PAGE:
It is worth noting, I think, that when the apostle Paul wrote about submission to governing authorities (in Romans 13), he was writing with reference to Nero's administration -- a extremely hard-line administration which was decidedly anti-Christian (to say the least). Nero's policies were ruinous for many people (and his desire to re-build large sections of Rome meant disaster for a large number of the poor residing in that city), and yet none of the apostles spoke directly against him, or challenged his government.

    If Jesus had been actively working [in His humanity] in the time of Nero, would He have done anything different in that regard? I think not.

    • There are two issues here that we need to understand when dealing with Governments.

      Most governments provide essential services such as law and order, national infrastructure and so on. In the main we need to respect the national effort - without it we would not function as a nation.

      They also develop policies that may affect marginalized people. It is our responsibility to speak out when we see people being affected negatively.

      On the one hand we need to respect our governments and on the other hand we need to make sure that the voice for justice is heard. That does not mean that we need to take to the streets and join crowds. There are ways of making your voice heard in the right place at the right time. There are issues that we need to raise with government bodies because they are our representatives and it is appropriate to keep then informed about our concerns.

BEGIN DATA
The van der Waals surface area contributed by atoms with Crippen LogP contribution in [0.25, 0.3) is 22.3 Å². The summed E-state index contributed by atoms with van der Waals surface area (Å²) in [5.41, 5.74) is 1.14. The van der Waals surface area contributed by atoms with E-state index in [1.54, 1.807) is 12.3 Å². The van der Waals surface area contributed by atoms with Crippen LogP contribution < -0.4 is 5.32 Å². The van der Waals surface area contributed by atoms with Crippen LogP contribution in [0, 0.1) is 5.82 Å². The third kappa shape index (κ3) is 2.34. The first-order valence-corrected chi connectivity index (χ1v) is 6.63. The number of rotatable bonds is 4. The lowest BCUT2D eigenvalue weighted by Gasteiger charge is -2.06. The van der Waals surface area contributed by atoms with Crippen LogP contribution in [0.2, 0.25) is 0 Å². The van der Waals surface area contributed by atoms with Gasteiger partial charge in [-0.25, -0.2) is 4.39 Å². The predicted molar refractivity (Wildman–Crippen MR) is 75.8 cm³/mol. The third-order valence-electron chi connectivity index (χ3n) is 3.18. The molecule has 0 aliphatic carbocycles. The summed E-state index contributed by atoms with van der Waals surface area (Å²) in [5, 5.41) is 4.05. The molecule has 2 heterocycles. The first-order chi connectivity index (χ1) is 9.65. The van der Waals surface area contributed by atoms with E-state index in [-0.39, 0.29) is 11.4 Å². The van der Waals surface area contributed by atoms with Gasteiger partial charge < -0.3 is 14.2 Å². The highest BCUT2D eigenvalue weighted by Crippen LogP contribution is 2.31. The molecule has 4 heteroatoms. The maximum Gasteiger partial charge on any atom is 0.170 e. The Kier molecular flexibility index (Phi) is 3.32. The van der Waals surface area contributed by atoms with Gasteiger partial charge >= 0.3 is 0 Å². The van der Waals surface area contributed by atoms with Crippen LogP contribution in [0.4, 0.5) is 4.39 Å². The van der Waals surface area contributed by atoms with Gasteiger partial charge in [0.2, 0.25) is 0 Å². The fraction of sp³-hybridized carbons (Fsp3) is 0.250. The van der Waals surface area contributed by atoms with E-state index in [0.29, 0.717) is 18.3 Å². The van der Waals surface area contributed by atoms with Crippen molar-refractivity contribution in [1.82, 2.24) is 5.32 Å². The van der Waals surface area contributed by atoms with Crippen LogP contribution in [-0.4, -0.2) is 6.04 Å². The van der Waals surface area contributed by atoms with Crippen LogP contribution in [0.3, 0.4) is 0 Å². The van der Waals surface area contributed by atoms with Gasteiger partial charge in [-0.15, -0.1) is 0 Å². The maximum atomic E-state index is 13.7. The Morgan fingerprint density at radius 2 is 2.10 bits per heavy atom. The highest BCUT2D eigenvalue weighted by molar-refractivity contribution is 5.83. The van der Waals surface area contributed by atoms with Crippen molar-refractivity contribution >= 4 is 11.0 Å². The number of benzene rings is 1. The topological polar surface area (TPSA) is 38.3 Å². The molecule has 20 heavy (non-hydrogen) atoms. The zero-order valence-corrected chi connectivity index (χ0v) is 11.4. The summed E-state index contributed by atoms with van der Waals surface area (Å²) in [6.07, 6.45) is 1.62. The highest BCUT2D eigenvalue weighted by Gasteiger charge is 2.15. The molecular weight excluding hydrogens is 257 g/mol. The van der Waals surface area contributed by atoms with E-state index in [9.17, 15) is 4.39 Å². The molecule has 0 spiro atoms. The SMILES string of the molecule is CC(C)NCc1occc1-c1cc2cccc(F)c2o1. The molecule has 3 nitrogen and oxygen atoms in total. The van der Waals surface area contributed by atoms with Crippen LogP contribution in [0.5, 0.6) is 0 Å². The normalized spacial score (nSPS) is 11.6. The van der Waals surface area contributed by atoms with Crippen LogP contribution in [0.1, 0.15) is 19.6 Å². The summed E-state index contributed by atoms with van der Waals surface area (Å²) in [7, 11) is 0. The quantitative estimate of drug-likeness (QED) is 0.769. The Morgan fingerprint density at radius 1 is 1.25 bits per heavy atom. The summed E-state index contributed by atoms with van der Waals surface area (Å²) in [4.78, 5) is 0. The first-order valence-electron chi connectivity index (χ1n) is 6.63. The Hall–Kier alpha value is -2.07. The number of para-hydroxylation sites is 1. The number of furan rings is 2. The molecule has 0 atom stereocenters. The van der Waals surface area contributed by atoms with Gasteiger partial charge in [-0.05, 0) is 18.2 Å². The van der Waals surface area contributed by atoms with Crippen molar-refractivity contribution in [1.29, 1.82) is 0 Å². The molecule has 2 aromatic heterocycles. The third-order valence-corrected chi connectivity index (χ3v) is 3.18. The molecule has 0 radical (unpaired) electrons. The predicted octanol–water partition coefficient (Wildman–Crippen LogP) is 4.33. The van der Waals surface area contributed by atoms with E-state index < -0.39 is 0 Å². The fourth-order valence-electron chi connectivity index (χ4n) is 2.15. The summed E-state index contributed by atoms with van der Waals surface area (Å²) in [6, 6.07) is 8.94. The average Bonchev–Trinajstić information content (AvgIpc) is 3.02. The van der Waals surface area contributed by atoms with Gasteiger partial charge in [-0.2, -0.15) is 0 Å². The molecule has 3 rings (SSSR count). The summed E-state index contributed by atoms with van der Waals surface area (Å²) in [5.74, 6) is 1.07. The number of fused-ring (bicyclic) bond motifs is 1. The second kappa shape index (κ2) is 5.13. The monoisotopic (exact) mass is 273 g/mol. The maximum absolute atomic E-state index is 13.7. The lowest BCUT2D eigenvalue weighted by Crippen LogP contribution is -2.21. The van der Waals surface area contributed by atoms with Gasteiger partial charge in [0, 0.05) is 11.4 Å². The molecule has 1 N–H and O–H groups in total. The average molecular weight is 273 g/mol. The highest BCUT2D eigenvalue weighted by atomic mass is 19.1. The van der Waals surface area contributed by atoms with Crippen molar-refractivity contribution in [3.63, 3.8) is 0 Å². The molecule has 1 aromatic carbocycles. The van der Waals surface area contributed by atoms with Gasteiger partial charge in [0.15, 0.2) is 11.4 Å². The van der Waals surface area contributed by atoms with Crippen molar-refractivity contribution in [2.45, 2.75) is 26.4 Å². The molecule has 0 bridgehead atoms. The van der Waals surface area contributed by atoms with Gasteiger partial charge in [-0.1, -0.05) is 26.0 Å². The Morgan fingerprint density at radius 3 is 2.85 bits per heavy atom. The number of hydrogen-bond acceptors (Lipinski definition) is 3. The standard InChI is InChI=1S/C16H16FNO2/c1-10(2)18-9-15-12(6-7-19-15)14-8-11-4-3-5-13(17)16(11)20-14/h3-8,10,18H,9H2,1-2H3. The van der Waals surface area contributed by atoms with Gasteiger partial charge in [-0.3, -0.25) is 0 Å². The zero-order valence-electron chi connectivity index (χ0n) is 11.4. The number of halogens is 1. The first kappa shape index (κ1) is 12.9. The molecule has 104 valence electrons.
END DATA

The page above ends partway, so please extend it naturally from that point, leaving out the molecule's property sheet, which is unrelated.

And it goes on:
I should stress that we need to look beyond ourselves here. I remember the level of concern raised with the government and justice systems of Australia over a particular situation involving Adventists. One well-known legal person remarked that it would be great if Seventh-day Adventists were willing to use their influence for others who had been mistreated by the justice system. It was a significant point.

      • Yes it is relevant, because it may depend on our concern whether to give our voice or not because sometime we are involved in government positions we are the part of the governments.

    • There was not much the apostles could do regarding social/political activism against brutal tyrannical Rome the best they could do was to spread the Gospel. However the people of Israel in Isaiah's time were held responsible for their own country thus Isaiah speaks to the injustices the people themselves were responsible for.

    • "It is perhaps not surprising that in the only picture of the judgement that we have, we are judged not on our understanding of doctrine, or our observance of Sabbath, or our strictness of lifestyle, but on our social responsibility."


      While the Scripture passages you have quoted, especially Matt. 25:34-36, do emphasize the importance of social responsibility, there are other texts which show us the role of other "doctrines" in our Christian life and, yes, even with regard to "judgment".